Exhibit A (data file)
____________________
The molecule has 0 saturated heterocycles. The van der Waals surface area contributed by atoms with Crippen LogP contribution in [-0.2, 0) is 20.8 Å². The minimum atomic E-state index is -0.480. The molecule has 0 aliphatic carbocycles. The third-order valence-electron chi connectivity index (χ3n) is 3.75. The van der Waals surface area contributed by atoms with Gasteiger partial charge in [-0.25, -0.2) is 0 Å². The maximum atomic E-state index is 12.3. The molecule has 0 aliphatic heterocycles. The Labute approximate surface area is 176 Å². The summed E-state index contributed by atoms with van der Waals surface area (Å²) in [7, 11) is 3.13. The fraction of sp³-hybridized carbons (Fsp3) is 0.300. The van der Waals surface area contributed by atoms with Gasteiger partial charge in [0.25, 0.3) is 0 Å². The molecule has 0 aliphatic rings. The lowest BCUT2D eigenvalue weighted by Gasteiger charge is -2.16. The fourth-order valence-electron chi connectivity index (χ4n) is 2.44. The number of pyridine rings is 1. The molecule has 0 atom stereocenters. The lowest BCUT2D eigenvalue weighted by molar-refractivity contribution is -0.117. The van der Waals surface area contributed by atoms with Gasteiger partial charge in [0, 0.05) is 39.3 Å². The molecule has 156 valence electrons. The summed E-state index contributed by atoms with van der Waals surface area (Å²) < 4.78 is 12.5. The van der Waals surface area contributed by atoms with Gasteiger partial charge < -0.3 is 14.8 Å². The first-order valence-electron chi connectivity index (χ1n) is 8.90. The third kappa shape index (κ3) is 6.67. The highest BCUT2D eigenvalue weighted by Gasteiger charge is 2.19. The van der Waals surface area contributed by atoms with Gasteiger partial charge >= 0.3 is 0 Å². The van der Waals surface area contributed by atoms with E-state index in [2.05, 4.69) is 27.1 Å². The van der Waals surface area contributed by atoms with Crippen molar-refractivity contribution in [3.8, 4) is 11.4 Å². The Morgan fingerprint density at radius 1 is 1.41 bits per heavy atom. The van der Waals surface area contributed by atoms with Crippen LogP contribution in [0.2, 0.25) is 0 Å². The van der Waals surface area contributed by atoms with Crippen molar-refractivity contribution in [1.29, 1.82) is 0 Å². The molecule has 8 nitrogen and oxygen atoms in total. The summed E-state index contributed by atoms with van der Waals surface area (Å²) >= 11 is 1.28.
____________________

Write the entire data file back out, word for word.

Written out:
The molecule has 0 saturated heterocycles. The van der Waals surface area contributed by atoms with Crippen LogP contribution in [-0.2, 0) is 20.8 Å². The minimum atomic E-state index is -0.480. The molecule has 0 aliphatic carbocycles. The third-order valence-electron chi connectivity index (χ3n) is 3.75. The van der Waals surface area contributed by atoms with Gasteiger partial charge in [-0.25, -0.2) is 0 Å². The maximum atomic E-state index is 12.3. The molecule has 0 aliphatic heterocycles. The Labute approximate surface area is 176 Å². The summed E-state index contributed by atoms with van der Waals surface area (Å²) in [7, 11) is 3.13. The fraction of sp³-hybridized carbons (Fsp3) is 0.300. The van der Waals surface area contributed by atoms with Gasteiger partial charge in [0.25, 0.3) is 0 Å². The molecule has 0 aliphatic rings. The lowest BCUT2D eigenvalue weighted by Gasteiger charge is -2.16. The fourth-order valence-electron chi connectivity index (χ4n) is 2.44. The number of pyridine rings is 1. The molecule has 0 atom stereocenters. The lowest BCUT2D eigenvalue weighted by molar-refractivity contribution is -0.117. The van der Waals surface area contributed by atoms with Gasteiger partial charge in [0, 0.05) is 39.3 Å². The molecule has 156 valence electrons. The summed E-state index contributed by atoms with van der Waals surface area (Å²) < 4.78 is 12.5. The van der Waals surface area contributed by atoms with Gasteiger partial charge < -0.3 is 14.8 Å². The first-order valence-electron chi connectivity index (χ1n) is 8.90. The third kappa shape index (κ3) is 6.67. The highest BCUT2D eigenvalue weighted by Gasteiger charge is 2.19. The van der Waals surface area contributed by atoms with Gasteiger partial charge >= 0.3 is 0 Å². The van der Waals surface area contributed by atoms with E-state index in [2.05, 4.69) is 27.1 Å². The van der Waals surface area contributed by atoms with Crippen molar-refractivity contribution in [3.8, 4) is 11.4 Å². The Morgan fingerprint density at radius 1 is 1.41 bits per heavy atom. The van der Waals surface area contributed by atoms with Crippen LogP contribution in [0.2, 0.25) is 0 Å². The van der Waals surface area contributed by atoms with Crippen molar-refractivity contribution in [1.29, 1.82) is 0 Å². The molecule has 8 nitrogen and oxygen atoms in total. The summed E-state index contributed by atoms with van der Waals surface area (Å²) >= 11 is 1.28.